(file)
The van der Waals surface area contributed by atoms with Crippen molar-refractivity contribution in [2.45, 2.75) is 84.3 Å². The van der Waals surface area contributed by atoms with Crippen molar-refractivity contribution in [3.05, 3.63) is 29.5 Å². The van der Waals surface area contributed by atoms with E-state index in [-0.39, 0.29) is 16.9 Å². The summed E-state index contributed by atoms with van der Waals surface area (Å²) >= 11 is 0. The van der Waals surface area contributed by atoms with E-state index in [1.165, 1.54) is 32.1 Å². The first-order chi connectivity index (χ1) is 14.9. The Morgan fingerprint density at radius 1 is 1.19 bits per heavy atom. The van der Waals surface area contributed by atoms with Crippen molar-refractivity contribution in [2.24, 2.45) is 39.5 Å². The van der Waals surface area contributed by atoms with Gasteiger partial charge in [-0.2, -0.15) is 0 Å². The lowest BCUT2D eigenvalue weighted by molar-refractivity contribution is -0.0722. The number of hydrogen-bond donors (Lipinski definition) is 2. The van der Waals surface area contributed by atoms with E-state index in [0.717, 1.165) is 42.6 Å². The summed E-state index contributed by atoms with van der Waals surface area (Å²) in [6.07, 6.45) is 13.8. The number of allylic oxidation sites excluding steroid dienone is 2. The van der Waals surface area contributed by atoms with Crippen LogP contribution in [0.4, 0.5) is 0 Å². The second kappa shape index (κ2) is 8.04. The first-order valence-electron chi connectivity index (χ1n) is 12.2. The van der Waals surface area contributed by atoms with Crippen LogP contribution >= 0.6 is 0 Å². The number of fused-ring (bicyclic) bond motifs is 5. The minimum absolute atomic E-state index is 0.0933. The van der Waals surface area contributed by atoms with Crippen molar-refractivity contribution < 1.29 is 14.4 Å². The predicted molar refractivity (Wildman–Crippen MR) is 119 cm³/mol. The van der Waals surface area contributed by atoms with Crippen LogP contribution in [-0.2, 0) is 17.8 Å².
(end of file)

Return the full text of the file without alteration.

The van der Waals surface area contributed by atoms with Crippen molar-refractivity contribution in [2.45, 2.75) is 84.3 Å². The van der Waals surface area contributed by atoms with Crippen molar-refractivity contribution in [3.05, 3.63) is 29.5 Å². The van der Waals surface area contributed by atoms with E-state index in [-0.39, 0.29) is 16.9 Å². The summed E-state index contributed by atoms with van der Waals surface area (Å²) >= 11 is 0. The van der Waals surface area contributed by atoms with E-state index in [1.165, 1.54) is 32.1 Å². The first-order chi connectivity index (χ1) is 14.9. The Morgan fingerprint density at radius 1 is 1.19 bits per heavy atom. The van der Waals surface area contributed by atoms with Crippen molar-refractivity contribution in [2.24, 2.45) is 39.5 Å². The van der Waals surface area contributed by atoms with Gasteiger partial charge in [-0.2, -0.15) is 0 Å². The lowest BCUT2D eigenvalue weighted by molar-refractivity contribution is -0.0722. The number of hydrogen-bond donors (Lipinski definition) is 2. The van der Waals surface area contributed by atoms with E-state index in [0.717, 1.165) is 42.6 Å². The summed E-state index contributed by atoms with van der Waals surface area (Å²) in [6.07, 6.45) is 13.8. The number of allylic oxidation sites excluding steroid dienone is 2. The van der Waals surface area contributed by atoms with Crippen LogP contribution in [0.4, 0.5) is 0 Å². The second kappa shape index (κ2) is 8.04. The first-order valence-electron chi connectivity index (χ1n) is 12.2. The van der Waals surface area contributed by atoms with Crippen LogP contribution >= 0.6 is 0 Å². The number of fused-ring (bicyclic) bond motifs is 5. The minimum absolute atomic E-state index is 0.0933. The van der Waals surface area contributed by atoms with Crippen molar-refractivity contribution < 1.29 is 14.4 Å². The predicted molar refractivity (Wildman–Crippen MR) is 119 cm³/mol. The van der Waals surface area contributed by atoms with Crippen LogP contribution in [-0.2, 0) is 17.8 Å².